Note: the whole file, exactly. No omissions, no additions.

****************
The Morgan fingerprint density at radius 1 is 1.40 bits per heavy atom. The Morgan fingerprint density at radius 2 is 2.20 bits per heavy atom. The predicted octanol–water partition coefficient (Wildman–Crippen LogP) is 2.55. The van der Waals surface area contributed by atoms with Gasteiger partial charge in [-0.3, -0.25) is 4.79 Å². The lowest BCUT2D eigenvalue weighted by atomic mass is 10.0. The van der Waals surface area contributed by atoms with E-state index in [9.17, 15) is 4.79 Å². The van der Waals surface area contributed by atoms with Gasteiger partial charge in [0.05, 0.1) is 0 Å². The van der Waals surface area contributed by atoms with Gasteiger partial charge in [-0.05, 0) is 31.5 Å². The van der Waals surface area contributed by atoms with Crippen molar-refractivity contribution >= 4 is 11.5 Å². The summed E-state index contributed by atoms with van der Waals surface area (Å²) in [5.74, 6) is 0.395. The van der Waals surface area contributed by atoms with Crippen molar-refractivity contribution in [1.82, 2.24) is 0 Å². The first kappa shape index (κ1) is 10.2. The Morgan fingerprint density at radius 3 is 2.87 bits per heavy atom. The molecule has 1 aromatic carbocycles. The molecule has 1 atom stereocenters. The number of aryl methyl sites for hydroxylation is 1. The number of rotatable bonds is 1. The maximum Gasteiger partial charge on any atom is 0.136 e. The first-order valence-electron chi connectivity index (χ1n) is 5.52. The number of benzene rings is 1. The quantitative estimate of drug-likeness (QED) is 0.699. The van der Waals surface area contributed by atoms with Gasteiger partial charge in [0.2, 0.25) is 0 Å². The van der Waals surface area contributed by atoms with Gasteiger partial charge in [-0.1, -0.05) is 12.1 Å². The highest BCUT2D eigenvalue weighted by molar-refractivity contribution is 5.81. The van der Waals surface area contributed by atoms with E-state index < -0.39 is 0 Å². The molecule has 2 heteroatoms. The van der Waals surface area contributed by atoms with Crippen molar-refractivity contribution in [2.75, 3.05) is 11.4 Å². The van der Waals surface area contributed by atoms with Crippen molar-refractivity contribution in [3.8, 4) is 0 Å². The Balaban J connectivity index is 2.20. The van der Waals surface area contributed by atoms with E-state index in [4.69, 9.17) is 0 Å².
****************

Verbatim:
The Morgan fingerprint density at radius 1 is 1.40 bits per heavy atom. The Morgan fingerprint density at radius 2 is 2.20 bits per heavy atom. The predicted octanol–water partition coefficient (Wildman–Crippen LogP) is 2.55. The van der Waals surface area contributed by atoms with Gasteiger partial charge in [-0.3, -0.25) is 4.79 Å². The lowest BCUT2D eigenvalue weighted by atomic mass is 10.0. The van der Waals surface area contributed by atoms with E-state index in [9.17, 15) is 4.79 Å². The van der Waals surface area contributed by atoms with Gasteiger partial charge in [0.05, 0.1) is 0 Å². The van der Waals surface area contributed by atoms with Gasteiger partial charge in [-0.05, 0) is 31.5 Å². The van der Waals surface area contributed by atoms with Crippen molar-refractivity contribution >= 4 is 11.5 Å². The summed E-state index contributed by atoms with van der Waals surface area (Å²) in [5.74, 6) is 0.395. The van der Waals surface area contributed by atoms with Crippen molar-refractivity contribution in [1.82, 2.24) is 0 Å². The first kappa shape index (κ1) is 10.2. The Morgan fingerprint density at radius 3 is 2.87 bits per heavy atom. The molecule has 1 aromatic carbocycles. The molecule has 1 atom stereocenters. The number of aryl methyl sites for hydroxylation is 1. The number of rotatable bonds is 1. The maximum Gasteiger partial charge on any atom is 0.136 e. The first-order valence-electron chi connectivity index (χ1n) is 5.52. The number of benzene rings is 1. The quantitative estimate of drug-likeness (QED) is 0.699. The van der Waals surface area contributed by atoms with Gasteiger partial charge in [0.2, 0.25) is 0 Å². The van der Waals surface area contributed by atoms with Gasteiger partial charge in [-0.1, -0.05) is 12.1 Å². The highest BCUT2D eigenvalue weighted by molar-refractivity contribution is 5.81. The van der Waals surface area contributed by atoms with E-state index < -0.39 is 0 Å². The molecule has 2 heteroatoms. The van der Waals surface area contributed by atoms with Crippen molar-refractivity contribution in [2.75, 3.05) is 11.4 Å². The van der Waals surface area contributed by atoms with Crippen molar-refractivity contribution in [3.8, 4) is 0 Å². The Balaban J connectivity index is 2.20. The van der Waals surface area contributed by atoms with E-state index in [4.69, 9.17) is 0 Å².